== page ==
New Research; More Crimes Go Unreported in Cities that Cooperate With ICE
Police officials and researchers have known for some time that many individuals in the Hispanic community are reluctant to contact police about crimes they have witnessed or suffered if the city has a policy of cooperating with Immigration and Customs Enforcement [ICE]. That's why many city officials have elected to become "sanctuary cities" which don't automatically detain undocumented individuals so they can be turned over to ICE. They believe that a "sanctuary" policy increases trust between police and the Hispanic community which makes their city safer.
A new study published in the journal Political Behavior supports that theory. Looking at crime reporting statistics they found that cooperation with ICE increases the likelihood that some crimes will go unreported.
Springer, Political Behavior: "Does intensifying immigration enforcement lead to under-reporting of crime among undocumented immigrants and their communities? We empirically test the claims of activists and legal advocates that the escalation of US Immigration and Customs Enforcement (ICE) activities in 2017 negatively impacted the willingness of undocumented immigrants and Hispanic communities to report crime. We hypothesize that ICE cooperation with local law enforcement, in particular, discourages undocumented immigrants and their Hispanic community members from reporting crime. Using a difference-in-difference approach and FBI Uniform Crime Reporting (UCR) data at the county level, we find that total reported crime fell from 2016 to 2017 in counties with higher shares of Hispanic individuals and in counties where local law enforcement had more cooperation with ICE. Using the National Crime Victimization Survey (NCVS), we show that these declines in the measured crime rate are driven by decreased crime reporting by Hispanic communities rather than by decreased crime commission or victimization. Finally, we replicate these results in a second case study by leveraging the staggered roll-out of the 2008–2014 Secure Communities program across US counties. Taken together, our findings add to a growing body of literature demonstrating how immigration enforcement reduces vulnerable populations’ access to state services, including the criminal justice system."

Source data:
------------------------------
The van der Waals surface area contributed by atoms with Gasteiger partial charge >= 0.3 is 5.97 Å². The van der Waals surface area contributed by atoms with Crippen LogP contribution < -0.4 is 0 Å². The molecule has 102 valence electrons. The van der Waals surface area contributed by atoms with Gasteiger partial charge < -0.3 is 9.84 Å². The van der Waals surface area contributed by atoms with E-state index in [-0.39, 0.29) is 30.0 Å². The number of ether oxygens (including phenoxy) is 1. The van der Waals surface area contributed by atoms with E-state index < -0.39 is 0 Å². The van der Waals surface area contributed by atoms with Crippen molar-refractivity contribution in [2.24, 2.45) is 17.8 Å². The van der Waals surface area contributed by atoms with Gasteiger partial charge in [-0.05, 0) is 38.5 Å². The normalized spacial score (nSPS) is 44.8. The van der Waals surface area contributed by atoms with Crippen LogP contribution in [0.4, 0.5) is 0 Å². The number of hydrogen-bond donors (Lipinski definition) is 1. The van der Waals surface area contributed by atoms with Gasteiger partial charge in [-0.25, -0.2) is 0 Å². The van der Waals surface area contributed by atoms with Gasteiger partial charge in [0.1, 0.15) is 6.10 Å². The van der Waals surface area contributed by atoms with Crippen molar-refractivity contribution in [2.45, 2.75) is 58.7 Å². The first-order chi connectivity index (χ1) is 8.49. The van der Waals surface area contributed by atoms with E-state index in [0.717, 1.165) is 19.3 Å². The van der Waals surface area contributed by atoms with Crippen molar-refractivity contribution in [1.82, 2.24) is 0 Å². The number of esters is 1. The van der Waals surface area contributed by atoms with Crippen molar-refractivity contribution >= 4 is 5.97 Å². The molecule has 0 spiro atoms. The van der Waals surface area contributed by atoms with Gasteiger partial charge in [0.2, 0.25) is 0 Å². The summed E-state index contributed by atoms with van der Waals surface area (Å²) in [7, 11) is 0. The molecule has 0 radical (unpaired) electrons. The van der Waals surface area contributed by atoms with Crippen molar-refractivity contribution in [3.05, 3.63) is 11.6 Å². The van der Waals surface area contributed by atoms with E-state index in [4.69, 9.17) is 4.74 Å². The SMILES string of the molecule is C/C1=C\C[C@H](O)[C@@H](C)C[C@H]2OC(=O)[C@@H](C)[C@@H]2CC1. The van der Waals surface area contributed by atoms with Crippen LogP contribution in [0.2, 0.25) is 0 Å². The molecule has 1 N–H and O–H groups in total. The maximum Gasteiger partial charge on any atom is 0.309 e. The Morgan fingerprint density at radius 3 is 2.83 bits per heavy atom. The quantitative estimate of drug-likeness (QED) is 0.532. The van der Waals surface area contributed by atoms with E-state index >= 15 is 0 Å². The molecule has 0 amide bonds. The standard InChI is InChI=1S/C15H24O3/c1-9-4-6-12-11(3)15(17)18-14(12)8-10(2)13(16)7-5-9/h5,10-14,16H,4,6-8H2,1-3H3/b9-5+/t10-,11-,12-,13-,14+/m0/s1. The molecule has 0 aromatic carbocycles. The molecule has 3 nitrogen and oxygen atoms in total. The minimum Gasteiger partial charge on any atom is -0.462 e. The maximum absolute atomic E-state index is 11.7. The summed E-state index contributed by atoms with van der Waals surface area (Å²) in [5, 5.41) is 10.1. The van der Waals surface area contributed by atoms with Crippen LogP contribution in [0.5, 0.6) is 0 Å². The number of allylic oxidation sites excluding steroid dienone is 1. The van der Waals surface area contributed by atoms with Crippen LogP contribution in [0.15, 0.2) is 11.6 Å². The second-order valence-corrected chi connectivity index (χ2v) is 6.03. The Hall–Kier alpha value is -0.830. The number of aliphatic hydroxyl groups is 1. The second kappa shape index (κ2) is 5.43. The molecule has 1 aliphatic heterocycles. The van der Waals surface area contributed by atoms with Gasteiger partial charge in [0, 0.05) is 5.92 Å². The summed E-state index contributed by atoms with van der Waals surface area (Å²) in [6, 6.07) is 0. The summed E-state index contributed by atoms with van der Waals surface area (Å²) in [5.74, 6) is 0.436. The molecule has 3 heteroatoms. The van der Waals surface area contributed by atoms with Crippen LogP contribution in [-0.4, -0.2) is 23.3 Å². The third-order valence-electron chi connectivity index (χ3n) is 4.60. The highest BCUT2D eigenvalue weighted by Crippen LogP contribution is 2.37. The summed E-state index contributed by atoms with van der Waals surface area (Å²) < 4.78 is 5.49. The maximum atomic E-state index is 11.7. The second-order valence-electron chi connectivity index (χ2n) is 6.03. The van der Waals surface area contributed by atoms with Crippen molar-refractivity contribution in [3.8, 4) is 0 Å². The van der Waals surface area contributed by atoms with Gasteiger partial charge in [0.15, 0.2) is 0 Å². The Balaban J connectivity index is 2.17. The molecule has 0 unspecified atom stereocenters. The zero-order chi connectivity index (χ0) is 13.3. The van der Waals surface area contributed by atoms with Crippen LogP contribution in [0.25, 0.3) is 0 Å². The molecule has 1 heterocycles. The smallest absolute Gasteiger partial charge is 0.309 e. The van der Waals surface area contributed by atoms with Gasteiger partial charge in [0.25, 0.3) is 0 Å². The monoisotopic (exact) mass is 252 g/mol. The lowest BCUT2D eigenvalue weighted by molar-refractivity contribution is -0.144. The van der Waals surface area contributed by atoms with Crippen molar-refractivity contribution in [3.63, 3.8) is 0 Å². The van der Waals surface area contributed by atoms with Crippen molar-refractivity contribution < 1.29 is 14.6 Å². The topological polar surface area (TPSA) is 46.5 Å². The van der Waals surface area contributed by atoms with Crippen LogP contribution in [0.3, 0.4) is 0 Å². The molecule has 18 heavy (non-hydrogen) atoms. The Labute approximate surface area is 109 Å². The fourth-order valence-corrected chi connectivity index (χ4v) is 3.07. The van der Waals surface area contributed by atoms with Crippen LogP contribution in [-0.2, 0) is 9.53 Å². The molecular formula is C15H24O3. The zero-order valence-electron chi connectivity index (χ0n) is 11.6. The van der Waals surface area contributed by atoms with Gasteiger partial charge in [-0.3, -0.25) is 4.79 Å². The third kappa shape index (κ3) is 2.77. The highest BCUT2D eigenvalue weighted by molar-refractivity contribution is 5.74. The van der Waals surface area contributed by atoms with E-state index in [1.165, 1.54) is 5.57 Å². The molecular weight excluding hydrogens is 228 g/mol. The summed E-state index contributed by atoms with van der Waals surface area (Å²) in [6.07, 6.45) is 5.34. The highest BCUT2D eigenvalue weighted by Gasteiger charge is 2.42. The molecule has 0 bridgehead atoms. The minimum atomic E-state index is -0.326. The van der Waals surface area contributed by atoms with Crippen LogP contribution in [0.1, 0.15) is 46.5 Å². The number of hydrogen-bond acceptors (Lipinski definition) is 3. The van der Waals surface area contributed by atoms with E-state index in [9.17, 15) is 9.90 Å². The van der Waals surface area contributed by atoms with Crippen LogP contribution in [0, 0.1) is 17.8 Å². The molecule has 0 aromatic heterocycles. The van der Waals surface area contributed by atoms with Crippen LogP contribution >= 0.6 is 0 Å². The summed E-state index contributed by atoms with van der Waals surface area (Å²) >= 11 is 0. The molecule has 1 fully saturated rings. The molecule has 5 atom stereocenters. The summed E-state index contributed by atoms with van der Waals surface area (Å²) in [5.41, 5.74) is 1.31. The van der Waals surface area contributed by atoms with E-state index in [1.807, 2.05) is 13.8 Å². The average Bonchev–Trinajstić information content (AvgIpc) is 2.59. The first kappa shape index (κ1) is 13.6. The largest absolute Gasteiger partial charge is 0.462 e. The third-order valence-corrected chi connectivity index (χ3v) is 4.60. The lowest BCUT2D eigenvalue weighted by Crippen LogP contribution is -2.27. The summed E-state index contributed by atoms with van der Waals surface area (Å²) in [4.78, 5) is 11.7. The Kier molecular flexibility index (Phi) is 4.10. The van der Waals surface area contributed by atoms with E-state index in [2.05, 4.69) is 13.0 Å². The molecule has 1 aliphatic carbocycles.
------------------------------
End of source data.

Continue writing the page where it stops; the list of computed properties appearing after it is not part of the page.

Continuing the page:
This study adds to the growing body of research that demonstrates that "sanctuary city" policies can enhance public safety and well-being, without increasing crime rates.
Washington Post: "Our findings are consistent with those of other recent work. For example, political scientist Tom K. Wong and co-authors find that undocumented immigrants were less likely to trust law enforcement officers who cooperate with ICE. Similarly, economists Catalina Amuedo-Dorantes and Esther Arenas-Arroyo find in a working paper that as immigration enforcement intensified, fewer immigrant women sought protection from domestic violence by petitioning for legal status under the Violence Against Women Act." ... "This too is consistent with work from other scholars, such as Ricardo D. Martínez-Schuldt and Daniel E. Martínez’s recent article and Loren Collingwood and Benjamin Gonzalez O’Brien’s 2019 book. Both find that sanctuary policies make Latino communities more willing to report crime — while immigration enforcement cooperation with police reduces willingness to report. Rather than promoting public health and safety, therefore, active cooperation between local authorities and ICE only further marginalizes both undocumented immigrants and their communities."
By: Don Lam & Curated Content